In its grant of summary judgment to AlliedSignal, the district court held that Foster had failed to set forth any evidence that the company's articulated reasons for her discharge were a pretext for a retaliatory motive, and seemed to require Foster to show by “clear and convincing evidence that she was not in violation of [AlliedSignal's] attendance policies.”  (3 Appellant's App. at 808.)   We have already noted that Foster presented substantial circumstantial evidence from which one might derive an inference of retaliatory intent.   In addition, we reiterate that a plaintiff does “not need to show that retaliation was the employer's sole motive or reason for the termination.”   Sanjuan, 160 F.3d at 1298.   Accordingly, a plaintiff in a retaliatory discharge case need not prove that her employer's proffered, nonretaliatory motive for terminating her employment was a factual impossibility.   Rather, plaintiff can simply demonstrate that her discharge “was ‘based on,’ ‘because of,’ ‘motivated by,’ or ‘due to’ the employer's intent to retaliate.”  Id. (quoting Brown, 815 P.2d at 88).   Foster's evidence, if believed by the jury, is sufficient to do so.


The district court's grant of summary judgment to defendant AlliedSignal is REVERSED, and this case is REMANDED.


1.   Foster's attorney submitted an affidavit claiming that Foster called AlliedSignal on December 12.   Attached to this affidavit was a telephone log from Southwestern Bell Telephone Company for December 1995 showing that Foster called AlliedSignal twice on December 12.The district court determined that the affidavit submitted by Foster's attorney set forth facts about which he had no personal knowledge, that such facts were inadmissible as evidence, and that they should therefore not be considered in support of a Fed.R.Civ.P. 56(e) motion for summary judgment.  (3 Appellant's App. at 800-01.)   Moreover, the court determined that the attorney was incompetent to testify about the telephone log because he lacked personal knowledge of the information contained therein, the document's source, and its authenticity.   Having concluded that the unauthenticated phone log was inadmissible, the district court did not consider it in its summary judgment decision.   We thus do not consider the affidavit or phone log in our review of the court's summary judgment order.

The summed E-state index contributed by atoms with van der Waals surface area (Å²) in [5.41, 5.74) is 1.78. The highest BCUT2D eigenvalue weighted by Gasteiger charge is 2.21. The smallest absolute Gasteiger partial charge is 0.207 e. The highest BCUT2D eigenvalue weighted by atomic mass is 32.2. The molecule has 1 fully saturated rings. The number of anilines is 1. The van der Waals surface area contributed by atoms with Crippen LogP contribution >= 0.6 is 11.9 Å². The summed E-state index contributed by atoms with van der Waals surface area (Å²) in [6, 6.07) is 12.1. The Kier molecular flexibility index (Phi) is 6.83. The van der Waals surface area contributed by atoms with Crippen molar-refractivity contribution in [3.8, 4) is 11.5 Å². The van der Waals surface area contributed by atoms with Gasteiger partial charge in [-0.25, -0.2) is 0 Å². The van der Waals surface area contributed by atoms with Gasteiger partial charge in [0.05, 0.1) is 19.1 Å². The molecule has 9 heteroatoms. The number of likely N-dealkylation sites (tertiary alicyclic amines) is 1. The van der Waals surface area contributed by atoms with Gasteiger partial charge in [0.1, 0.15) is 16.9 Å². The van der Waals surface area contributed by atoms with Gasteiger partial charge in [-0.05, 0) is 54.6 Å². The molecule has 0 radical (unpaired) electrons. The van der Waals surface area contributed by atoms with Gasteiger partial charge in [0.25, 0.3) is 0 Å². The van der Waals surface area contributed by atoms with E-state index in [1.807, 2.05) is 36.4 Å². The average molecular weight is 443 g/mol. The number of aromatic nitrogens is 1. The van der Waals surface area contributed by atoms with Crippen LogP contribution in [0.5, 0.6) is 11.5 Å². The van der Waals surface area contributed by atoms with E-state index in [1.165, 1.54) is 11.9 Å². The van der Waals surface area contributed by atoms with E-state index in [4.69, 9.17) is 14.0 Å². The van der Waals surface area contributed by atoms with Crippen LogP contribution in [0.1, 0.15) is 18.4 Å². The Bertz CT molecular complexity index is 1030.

2.   McDonnell Douglas Corp. v. Green, 411 U.S. 792, 93 S.Ct. 1817, 36 L.Ed.2d 668 (1973).

3.   Citing no authority, AlliedSignal contends that the fourth, causal-connection element of a prima facie case must be established by “clear and convincing” evidence.  (Appellee's Br. at 16.)   Holding a plaintiff to such a standard at the prima facie stage would pervert the logic of the McDonnell Douglas burden-shifting scheme adopted by the Kansas courts.   See Rebarchek v. Farmers Coop. Elevator & Mercantile Assoc., 35 P.3d 892, 901 (Kan.2001) (“A claimant's ‘prima facie case is not an onerous burden under the McDonnell Douglas burden-shifting scheme’ ” (quoting Robinson v. Wilson Concrete Co., 913 F.Supp. 1476, 1483 (D.Kan.1996).

LUCERO, Circuit Judge.